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"Anthrax and Lawyers":

Interesting piece by Peter Huber in this week's Forbes magazine on efforts by the federal government to spur development and acquisition of an anthrax vaccine, "Anthrax and Lawyers." According to Huber, fears of product liability litigation have deterred major pharmaceutical companies from bidding to produce an anthrax vaccine and similar fears have forced efforts to distribute the vaccine through a regulatory command-and-control distribution system rather than a market distribution system.

One interesting point he makes that I hadn't previously considered is that the higher the vaccination rate, the lower the likelihood that terrorists will launch an antrax attack (because the damage will be smaller). Ex post it will then occur that administering the vaccine will have been unnecessary in light of those who inevitably will be harmed by it. This doesn't, of course, mean that we should administer the vaccine widely, which should be a matter of ex ante risk analysis. But it does raise an interesting question about precautions, side-effects, and ex post risk analysis, an issue that Huber seems to believe the products liability system is ill-equipped to process.

I wasn't familiar with all this, so I can't vouch for all the details of what Huber describes. But assuming it is true, it raises some interesting questions about the relationship between the products liability system and national security questions.

PatHMV (mail) (www):
This really isn't much of a different issue than regular vaccines. The more people who get the measles vaccine, the fewer people who will actually get the measles. If everybody but 1 person is vaccinated, then that 1 person should not get vaccinated, because there's no risk of him catching the measles from any other person, so the non-zero risk of harm from the vaccine is greater than the zero-risk of harm from measles.

But if 10 people or 100 or 1 million people don't get the vaccine, then it's a different calculus.

Really, vaccine liability is a risk which cries out for a workers compensation-like solution rather than a negligence/tort solution. We know in advance that there will be some adverse reactions to the vaccine, but it's good for society as a whole for everybody to be vaccinated. Those who reap the benefit of having the vaccine should pay just a little extra to compensate those who suffer the adverse reactions.
10.6.2006 4:53pm
Richard Aubrey (mail):
I talked to a doctor who said smallpox is a worse threat, since it can be spread from person to person. We haven't been doing smallpox vaccinations for more than twenty years, and that's about as long as they're good for. When most of the population was within the period when the vaccination was effective, those whose time was up were safe because they weren't going to be exposed.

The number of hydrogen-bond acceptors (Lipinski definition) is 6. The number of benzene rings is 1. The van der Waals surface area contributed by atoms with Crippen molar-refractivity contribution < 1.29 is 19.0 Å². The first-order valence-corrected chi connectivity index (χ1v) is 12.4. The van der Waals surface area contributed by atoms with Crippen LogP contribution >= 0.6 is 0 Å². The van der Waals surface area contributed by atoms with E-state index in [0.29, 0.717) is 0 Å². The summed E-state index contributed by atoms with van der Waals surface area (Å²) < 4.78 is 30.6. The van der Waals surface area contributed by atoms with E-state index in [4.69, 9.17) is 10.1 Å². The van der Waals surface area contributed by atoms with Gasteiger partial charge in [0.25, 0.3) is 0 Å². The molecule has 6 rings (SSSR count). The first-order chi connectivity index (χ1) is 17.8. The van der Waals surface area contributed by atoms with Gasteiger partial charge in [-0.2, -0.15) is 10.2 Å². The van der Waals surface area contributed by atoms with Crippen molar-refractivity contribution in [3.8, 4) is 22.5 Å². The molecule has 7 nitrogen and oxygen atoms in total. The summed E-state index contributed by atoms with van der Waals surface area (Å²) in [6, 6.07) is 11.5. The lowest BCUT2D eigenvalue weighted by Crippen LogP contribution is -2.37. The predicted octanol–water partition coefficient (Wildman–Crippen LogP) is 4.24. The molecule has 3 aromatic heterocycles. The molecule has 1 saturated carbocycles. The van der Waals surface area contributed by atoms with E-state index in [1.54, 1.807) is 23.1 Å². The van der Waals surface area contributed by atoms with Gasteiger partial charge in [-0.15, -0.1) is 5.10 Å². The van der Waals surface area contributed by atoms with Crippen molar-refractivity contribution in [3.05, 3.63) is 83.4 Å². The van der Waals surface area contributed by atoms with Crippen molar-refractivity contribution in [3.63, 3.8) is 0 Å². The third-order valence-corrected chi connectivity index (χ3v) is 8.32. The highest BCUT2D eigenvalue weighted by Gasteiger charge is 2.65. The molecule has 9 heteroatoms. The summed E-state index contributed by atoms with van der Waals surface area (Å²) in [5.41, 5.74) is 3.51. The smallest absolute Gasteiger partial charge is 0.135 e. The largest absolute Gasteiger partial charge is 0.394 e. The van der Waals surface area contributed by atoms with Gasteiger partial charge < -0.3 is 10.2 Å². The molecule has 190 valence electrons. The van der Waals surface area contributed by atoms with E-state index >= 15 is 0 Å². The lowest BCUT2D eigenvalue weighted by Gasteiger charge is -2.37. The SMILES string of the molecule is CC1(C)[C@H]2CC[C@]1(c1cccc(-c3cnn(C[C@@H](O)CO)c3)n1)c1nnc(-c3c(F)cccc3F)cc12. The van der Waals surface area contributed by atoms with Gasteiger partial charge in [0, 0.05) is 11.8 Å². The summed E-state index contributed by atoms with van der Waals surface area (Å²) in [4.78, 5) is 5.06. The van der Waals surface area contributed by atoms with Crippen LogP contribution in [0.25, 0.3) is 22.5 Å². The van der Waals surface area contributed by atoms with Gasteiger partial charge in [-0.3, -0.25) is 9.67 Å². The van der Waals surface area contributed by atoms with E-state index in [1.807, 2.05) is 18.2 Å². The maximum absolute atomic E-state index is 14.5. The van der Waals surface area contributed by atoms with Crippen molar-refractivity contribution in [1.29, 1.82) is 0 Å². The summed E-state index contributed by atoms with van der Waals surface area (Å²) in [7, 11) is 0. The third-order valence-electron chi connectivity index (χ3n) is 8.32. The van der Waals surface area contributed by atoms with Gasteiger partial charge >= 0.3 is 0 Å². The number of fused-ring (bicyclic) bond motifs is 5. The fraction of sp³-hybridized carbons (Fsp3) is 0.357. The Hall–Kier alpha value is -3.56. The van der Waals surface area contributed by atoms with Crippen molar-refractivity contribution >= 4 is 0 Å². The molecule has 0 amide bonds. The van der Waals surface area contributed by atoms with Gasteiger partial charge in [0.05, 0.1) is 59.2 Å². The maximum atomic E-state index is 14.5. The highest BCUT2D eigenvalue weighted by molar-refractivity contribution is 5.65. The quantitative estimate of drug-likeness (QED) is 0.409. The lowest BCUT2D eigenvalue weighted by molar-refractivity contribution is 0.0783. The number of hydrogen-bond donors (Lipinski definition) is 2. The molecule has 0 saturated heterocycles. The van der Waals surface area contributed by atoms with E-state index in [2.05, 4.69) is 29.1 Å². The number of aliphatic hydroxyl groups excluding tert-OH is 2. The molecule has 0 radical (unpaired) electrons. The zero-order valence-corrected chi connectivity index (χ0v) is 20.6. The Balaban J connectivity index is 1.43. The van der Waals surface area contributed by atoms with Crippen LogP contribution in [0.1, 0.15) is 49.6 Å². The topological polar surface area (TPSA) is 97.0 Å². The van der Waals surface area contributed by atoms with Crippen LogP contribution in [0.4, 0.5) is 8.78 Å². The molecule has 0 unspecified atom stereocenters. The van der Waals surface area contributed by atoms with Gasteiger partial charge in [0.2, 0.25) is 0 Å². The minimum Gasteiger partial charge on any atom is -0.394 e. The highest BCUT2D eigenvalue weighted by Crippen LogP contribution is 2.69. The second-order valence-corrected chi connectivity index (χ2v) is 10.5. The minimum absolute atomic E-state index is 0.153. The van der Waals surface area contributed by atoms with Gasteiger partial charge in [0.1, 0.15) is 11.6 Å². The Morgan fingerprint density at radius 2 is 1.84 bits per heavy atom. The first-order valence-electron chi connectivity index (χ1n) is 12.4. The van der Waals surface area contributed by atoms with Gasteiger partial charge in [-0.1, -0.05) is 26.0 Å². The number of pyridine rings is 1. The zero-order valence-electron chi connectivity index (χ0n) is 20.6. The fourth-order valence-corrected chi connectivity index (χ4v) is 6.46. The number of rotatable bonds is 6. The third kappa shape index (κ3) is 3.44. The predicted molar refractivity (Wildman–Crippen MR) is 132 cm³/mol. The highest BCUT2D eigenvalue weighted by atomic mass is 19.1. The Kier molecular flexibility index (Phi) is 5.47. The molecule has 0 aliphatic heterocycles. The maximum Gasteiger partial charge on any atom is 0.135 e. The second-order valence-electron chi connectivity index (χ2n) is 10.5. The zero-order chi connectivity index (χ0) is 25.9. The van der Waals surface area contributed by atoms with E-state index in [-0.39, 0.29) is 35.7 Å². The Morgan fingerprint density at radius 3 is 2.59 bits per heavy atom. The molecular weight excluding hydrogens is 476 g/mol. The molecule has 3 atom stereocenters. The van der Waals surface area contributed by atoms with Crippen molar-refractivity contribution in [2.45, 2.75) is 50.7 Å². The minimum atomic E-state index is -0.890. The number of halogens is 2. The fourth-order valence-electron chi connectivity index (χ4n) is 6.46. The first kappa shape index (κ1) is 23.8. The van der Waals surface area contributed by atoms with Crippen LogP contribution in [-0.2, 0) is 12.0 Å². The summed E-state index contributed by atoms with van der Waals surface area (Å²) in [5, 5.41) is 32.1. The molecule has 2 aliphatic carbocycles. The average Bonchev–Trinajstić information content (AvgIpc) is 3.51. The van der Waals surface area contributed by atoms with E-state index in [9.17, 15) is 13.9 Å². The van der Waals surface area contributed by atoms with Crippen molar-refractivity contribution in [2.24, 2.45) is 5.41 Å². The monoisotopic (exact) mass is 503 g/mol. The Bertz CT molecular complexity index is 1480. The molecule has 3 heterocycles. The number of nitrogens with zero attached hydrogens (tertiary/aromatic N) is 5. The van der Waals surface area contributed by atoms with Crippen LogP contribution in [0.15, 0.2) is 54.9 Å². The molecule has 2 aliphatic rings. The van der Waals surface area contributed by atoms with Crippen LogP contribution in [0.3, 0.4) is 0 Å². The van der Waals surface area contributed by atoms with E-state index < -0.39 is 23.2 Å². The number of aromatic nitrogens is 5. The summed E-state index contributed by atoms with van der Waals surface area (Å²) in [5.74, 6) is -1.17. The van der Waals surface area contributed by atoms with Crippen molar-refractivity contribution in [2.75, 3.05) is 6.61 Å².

The doctor said that, in his opinion, there would be no mass smallpox vaccination because the invariable side effects and their accompanying lawsuits would be too expensive for the companies to bear.
Stockpiling, say, 100,000,000 million doses in case smallpox showed up would be too expensive, since they probably wouldn't be used/purchased.
Perhaps we could have a no-liability trigger. Let's have a law or regulation that says when the administration announces that the disease in question has shown up and everybody should get poked, then no liability lawsuits will be allowed.
10.6.2006 5:02pm
Anderson (mail) (www):
"Anthrax and lawyers" ... there's a lawyer joke in there somewhere.

As for smallpox, isn't it surviving only in half a dozen lab samples worldwide? I wonder if al-Qaeda would find it easier to buy some smallpox from the Russians than some plutonium?
10.6.2006 5:35pm
Freddy Hill (mail):
This is reminiscent of the Y2K scare. In the years leading up to 1/1/2000, many thousands of programmers spent millions of hours shifting through billions of lines of programming code in order to "inoculate" critical computing systems against millenium bugs.

When "nothing" happened on that day, the public assumed that the whole thing was another overblown scare fueled by the media. The programmers went home, opened a beer, and remembered the old adage that doing a good programming job is like wetting your pants in a dark suit: It gives you a warm feeling but nobody notices.
10.6.2006 5:36pm
Molechaser:
Generally, lawsuits for liability for injury or death stemming from vaccination programs are not allowed except under the National Vaccine Injury Compensation Program, which sets up a no-fault compensation scheme administered by special masters in the Court of Federal Claims.

Currently, the anthrax vaccine is not listed among the vaccines eligible for the Program, but it could probably be added fairly quickly if a need were apparent. (I believe, although I am not certain, that adding or removing vaccines from the list eligible for the Program is up to the Secretary of Health and Human Services.)
10.6.2006 5:37pm
Steve:
Public health matters are typically best dealt with at a policy level, rather than by relying on the free market or the tort system. No news here.
10.6.2006 6:47pm
Luke 1152 (mail):
Peter Huber is just another tort reform propagandist.

Zero credibility.
10.6.2006 7:04pm
steveh2:
First, to reiterate what Luke 1152 said, Huber is pretty notorious for being anti-tort recovery, so whatever he reports must be taken with a chunk of salt.

Second, if vaccine manufacturers are relieved ab initio from tort liability, what incentive would they have to make sure that their product is safe?
10.6.2006 7:19pm
Lev:
"Anthrax and lawyers" ... there's a lawyer joke in there somewhere.

a solution and a problem
10.7.2006 3:32am
Public_Defender (mail):
The two earlier commenters were right--this cries out for a workers comp-like solution, and the National Vaccine Injury Compensation Program sounds like a good solution (although I don't know the details of the program).

What's interesting is that "tort-reformer" Huber apparently doesn't care that some people actually will get injured by this vaccine. ("Tort reform" usually means allowing people who cause injury to escape personal or corporate responsibility for their actions.)

The "bureaucrats, judges and lawyers" clearly do have a role, and it's not "clogging" the system. Their role is to efficiently get reasonable compensation to the few people who are hurt by a vaccine that makes us all safer. And I would guess that getting compensation to the injured would encourage people to use the vaccine.

The question is, why is Huber so hostile to people who get hurt by participating in a program that makes us all safer?
10.7.2006 6:24pm
Ted Frank (www):
why is Huber so hostile to people who get hurt by participating in a program that makes us all safer?

Because the fact of the matter is that the vast majority of people who bring suits for vaccine injuries aren't injured by vaccines at all, but are hoping to use the lottery-aspects of the litigation system for a jackpot. The pseudoscience over autism and vaccines is a good example.